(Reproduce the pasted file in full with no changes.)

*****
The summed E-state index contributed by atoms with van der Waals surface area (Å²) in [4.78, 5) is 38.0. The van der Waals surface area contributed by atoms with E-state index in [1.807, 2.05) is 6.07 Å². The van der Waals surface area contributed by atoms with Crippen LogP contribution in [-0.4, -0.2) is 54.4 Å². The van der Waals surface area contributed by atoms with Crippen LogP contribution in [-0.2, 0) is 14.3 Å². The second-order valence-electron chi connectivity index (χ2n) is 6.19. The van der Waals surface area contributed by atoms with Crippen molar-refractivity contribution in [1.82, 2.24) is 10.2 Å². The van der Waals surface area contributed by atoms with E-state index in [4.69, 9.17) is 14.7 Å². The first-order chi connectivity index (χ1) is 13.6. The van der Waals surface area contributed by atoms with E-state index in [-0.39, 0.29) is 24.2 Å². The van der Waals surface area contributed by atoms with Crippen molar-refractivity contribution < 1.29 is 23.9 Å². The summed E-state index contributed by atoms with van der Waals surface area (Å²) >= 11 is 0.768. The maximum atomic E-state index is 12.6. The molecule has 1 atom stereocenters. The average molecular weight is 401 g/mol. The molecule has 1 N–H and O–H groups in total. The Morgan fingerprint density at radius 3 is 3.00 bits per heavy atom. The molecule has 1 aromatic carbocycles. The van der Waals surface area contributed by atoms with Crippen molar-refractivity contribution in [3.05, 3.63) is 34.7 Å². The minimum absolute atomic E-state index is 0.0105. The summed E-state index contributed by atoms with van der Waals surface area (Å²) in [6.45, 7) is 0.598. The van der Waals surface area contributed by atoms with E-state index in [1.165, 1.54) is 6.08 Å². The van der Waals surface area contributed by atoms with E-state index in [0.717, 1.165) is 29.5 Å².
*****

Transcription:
The summed E-state index contributed by atoms with van der Waals surface area (Å²) in [4.78, 5) is 38.0. The van der Waals surface area contributed by atoms with E-state index in [1.807, 2.05) is 6.07 Å². The van der Waals surface area contributed by atoms with Crippen LogP contribution in [-0.4, -0.2) is 54.4 Å². The van der Waals surface area contributed by atoms with Crippen LogP contribution in [-0.2, 0) is 14.3 Å². The second-order valence-electron chi connectivity index (χ2n) is 6.19. The van der Waals surface area contributed by atoms with Crippen molar-refractivity contribution in [1.82, 2.24) is 10.2 Å². The van der Waals surface area contributed by atoms with E-state index in [4.69, 9.17) is 14.7 Å². The first-order chi connectivity index (χ1) is 13.6. The van der Waals surface area contributed by atoms with E-state index in [-0.39, 0.29) is 24.2 Å². The van der Waals surface area contributed by atoms with Crippen molar-refractivity contribution < 1.29 is 23.9 Å². The summed E-state index contributed by atoms with van der Waals surface area (Å²) >= 11 is 0.768. The maximum atomic E-state index is 12.6. The molecule has 1 atom stereocenters. The average molecular weight is 401 g/mol. The molecule has 1 N–H and O–H groups in total. The Morgan fingerprint density at radius 3 is 3.00 bits per heavy atom. The molecule has 1 aromatic carbocycles. The van der Waals surface area contributed by atoms with Crippen molar-refractivity contribution in [3.05, 3.63) is 34.7 Å². The minimum absolute atomic E-state index is 0.0105. The summed E-state index contributed by atoms with van der Waals surface area (Å²) in [6.45, 7) is 0.598. The van der Waals surface area contributed by atoms with E-state index in [1.165, 1.54) is 6.08 Å². The van der Waals surface area contributed by atoms with E-state index in [0.717, 1.165) is 29.5 Å².